by Randy Pierce
A mostly new group of Outdoor Education students with the University of New Hampshire signed up for a backpacking trip expecting several days in the White Mountains and particularly a journey across the Kinsman peaks. Along with their typical curriculum came the 2020 Vision Quest project to hopefully demonstrate a much more challenging aspect of their leadership journey. The four-day traverse would begin simply enough up the gentle Lonesome Lake trail and allow them to witness and admire the work of Quinn’s mountain guiding. Most seemed impressed enough by the AMC hut at Lonesome Lake but would be far more overwhelmed as the Fishin’ Jimmy trail unleashed a daunting challenge for the sighted. A few students chose to try some “blinded” steps with a human guide and realized quickly why the footing in the White’s is legendary. A couple even took short sections to guide me as we ended our day at the Kinsman Pond shelter where several outdoor education programs from Yale and Harvard also joined our camp. North and South Kinsman loomed large across the pond to the west and provided a stellar sunset as we settled into evening routines.
Student leaders closed out the day with discussions and activities to help us become better acquainted and enhance the bonds of community of our group. We would rely on each other as a team to perform all the activities of living and traversing this wilderness together. Most of these moments are personal for those on the trip and are part of the experiential learning which makes such undertakings so powerful. The care, trust, and confidence would be essential for the days ahead when the students would have the opportunity to guide me directly, which often gives people an entirely different understanding of the nature of a trail.
Early rising and weary students left the work of North Kinsman vastly to Quinn. It was impressive as an already difficult stretch of trail was further challenged by more night rain soaking the rocks and making them far more slippery. Reasonable time still allowed the group to use the ideal daytime weather and reach the gorgeous overlook of North Kinsman.
From here students took over for much of the rest of the trip down the gentler saddle to work up to South Kinsman in very reasonable time. A short way beyond brought us to lunch at another slightly less spectacular overlook. We used a compass, maps, and peaks to find our exact location on the trail and prepared for the most challenging leg of our journey as training helicopters began to take advantage of the perfect conditions to practice their emergency maneuvers. We hoped it wasn’t an omen as that descent beyond South Kinsman was as challenging as anything we’ve traversed, with the possible exception of the Owl’s Head slide. Student after student took on the challenge of guiding me and learned how much communication was essential to succeed as well as how mentally taxing it can be to guide on such tough trail. It was also clear how much more impressive only four miles of White Mountain trail is compared to any other similar distance. Arriving at Eliza Brook Shelter, we had come a tremendous distance as a group. We had worked through a significant amount of mud only to hear reports the next stretch of trail would be the most muddy any of us had ever experienced.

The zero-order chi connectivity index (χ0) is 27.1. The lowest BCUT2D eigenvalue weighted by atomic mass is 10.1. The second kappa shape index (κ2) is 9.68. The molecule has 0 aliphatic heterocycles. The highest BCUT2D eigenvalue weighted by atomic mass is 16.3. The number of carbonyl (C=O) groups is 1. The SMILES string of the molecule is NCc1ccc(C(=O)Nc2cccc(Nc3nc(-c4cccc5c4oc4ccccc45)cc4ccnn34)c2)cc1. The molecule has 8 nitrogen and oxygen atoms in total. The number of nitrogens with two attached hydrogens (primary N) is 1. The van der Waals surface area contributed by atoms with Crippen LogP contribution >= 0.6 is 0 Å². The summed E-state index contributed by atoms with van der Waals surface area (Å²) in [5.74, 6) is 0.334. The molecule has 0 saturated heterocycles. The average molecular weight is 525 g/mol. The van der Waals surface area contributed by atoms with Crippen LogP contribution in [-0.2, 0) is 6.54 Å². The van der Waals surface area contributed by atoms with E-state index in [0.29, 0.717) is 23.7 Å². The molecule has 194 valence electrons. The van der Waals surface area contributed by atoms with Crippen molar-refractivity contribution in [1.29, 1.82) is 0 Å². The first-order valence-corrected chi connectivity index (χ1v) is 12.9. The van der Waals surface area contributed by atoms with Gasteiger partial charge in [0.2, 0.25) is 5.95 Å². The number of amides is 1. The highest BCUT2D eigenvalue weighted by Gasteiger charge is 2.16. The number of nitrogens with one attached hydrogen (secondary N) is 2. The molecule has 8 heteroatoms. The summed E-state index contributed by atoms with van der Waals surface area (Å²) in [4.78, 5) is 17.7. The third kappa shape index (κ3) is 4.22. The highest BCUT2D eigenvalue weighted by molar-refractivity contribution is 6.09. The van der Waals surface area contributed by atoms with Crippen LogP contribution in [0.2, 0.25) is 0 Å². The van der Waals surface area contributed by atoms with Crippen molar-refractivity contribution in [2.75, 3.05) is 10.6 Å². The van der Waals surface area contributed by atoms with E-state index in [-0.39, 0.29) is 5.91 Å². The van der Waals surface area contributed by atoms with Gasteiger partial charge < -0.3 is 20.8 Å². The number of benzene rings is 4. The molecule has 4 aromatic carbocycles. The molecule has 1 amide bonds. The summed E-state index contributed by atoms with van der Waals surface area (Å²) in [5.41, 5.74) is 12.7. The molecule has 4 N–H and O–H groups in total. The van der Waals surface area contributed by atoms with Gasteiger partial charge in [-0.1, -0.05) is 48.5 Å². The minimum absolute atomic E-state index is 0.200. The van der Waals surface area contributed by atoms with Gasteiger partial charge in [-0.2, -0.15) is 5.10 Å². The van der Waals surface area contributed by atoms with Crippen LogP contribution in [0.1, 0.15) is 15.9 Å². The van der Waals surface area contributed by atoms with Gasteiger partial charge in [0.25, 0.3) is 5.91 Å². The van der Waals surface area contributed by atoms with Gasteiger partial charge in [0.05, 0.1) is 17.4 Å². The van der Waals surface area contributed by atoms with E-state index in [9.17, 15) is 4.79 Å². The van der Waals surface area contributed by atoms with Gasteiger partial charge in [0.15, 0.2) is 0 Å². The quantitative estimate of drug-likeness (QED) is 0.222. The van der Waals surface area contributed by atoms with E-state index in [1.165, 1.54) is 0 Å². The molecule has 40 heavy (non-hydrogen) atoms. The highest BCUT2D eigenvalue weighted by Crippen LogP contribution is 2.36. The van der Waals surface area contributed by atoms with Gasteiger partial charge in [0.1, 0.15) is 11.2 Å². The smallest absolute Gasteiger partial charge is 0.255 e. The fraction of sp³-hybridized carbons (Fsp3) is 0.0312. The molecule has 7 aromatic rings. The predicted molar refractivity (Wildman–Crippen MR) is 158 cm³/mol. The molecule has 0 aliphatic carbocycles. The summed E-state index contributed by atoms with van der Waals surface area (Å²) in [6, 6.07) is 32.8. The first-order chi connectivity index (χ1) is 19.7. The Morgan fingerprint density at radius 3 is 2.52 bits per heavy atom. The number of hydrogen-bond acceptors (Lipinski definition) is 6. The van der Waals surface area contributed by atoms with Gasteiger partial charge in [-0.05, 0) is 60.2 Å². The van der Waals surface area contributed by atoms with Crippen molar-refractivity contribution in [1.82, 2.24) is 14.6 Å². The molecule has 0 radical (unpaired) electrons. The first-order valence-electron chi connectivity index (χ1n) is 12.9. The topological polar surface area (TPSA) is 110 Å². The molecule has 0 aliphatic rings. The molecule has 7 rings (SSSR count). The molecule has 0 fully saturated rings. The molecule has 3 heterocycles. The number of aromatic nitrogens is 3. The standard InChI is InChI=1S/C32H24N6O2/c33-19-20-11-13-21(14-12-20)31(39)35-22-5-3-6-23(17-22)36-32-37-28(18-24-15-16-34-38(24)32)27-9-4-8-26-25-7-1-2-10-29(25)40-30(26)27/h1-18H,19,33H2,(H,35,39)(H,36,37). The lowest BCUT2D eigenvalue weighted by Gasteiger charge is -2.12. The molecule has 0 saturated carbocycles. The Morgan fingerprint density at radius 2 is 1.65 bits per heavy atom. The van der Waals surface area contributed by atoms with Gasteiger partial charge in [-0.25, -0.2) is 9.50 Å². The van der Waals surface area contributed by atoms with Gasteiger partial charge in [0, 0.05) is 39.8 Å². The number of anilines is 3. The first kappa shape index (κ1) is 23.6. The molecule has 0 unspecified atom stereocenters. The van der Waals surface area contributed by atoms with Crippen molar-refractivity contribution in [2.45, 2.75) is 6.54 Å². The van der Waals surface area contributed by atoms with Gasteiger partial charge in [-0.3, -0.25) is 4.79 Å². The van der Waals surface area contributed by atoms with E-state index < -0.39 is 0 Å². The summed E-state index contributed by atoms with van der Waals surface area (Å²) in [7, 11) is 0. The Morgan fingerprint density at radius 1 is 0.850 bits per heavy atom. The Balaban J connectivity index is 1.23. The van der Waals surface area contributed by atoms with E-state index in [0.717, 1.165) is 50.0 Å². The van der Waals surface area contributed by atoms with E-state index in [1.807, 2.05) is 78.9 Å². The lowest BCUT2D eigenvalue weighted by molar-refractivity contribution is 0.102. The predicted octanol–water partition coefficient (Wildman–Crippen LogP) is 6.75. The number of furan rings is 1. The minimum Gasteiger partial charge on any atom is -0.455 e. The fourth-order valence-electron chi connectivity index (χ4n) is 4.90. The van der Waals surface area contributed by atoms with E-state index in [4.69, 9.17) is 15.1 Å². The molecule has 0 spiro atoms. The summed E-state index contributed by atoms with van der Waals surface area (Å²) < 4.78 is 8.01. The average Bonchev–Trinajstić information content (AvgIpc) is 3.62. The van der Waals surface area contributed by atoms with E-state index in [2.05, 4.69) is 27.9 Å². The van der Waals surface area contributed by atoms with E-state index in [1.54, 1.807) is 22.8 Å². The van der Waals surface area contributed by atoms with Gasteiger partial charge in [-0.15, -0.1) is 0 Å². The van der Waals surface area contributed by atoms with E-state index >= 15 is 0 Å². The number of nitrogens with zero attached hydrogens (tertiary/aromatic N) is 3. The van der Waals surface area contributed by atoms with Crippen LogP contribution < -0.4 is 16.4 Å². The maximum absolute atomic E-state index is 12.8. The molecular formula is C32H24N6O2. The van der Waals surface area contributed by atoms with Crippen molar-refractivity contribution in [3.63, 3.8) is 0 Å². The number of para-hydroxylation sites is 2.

Our longest mileage for any single day would take us through slightly less challenging ground but a vast amount of mud which needed to be traveled through cautiously. Many seemingly endless smaller peaks and cols led us eventually to the summit of Mt. Wolf. It was here that the susurrus of many separate wind patterns raised their voices all around us to soothe us with a bit of Nature’s own surround sound. From there, the long descent brought us to the Gordon Pond trail and an almost magical site of tranquility in the Wilderness. As the usual activities waned into darkness, a very large moose strolled down past our tarps and waded into the pond to feast on tall grasses as the final light faded. This was our last night together and we exchanged many personal thoughts on our shared experience. There was a dichotomy of emotion: civilization and comforts had an allure, but so did the desire to hold onto how much we had grown together. This group and this experience was nearing an end, which was unfortunately unavoidable, and already had a nostalgic hold upon most of us.
The final morning together was enshrouded in a thick fog which followed us for much of the day. Its surreal quality fit the mood of departure but much work remained. We had a long trail and a hope to cover it more quickly than any prior days. Brent took the lead and set as quick a pace as our more practiced teamwork could handle. We hit the zone and the distances were passing impressively. By the time the sun had cleared for a late morning snack, we checked the maps to try and determine our success. Maps do not always capture the many peaks and valleys of a trail, and this led to the misleading impression we had not gone as fast as it had seemed. Yet each person there believed differently from the feel of the speed. We had set a pace which slowed briefly for the toughest footing but sped impressively over any section which allowed us to and more than once we outdistanced the group around us. Thus, when moments later we arrived at our our half-mile remaining trail junction, it was to the astonishment of all, including Professor Brent Bell. So intent and determined had been his focus in the guiding we had nearly finished the trail faster than any of his prior trips over the same ground. The final steep descent was past but the group was energized by the success. At the bottom much congratulatory sharing replaced the awe of our accomplishment. Two of the 4,000 foot peaks were achieved and along with it much more which won’t show on a list but will remain in my memory and hopefully the entire group who shared the experience.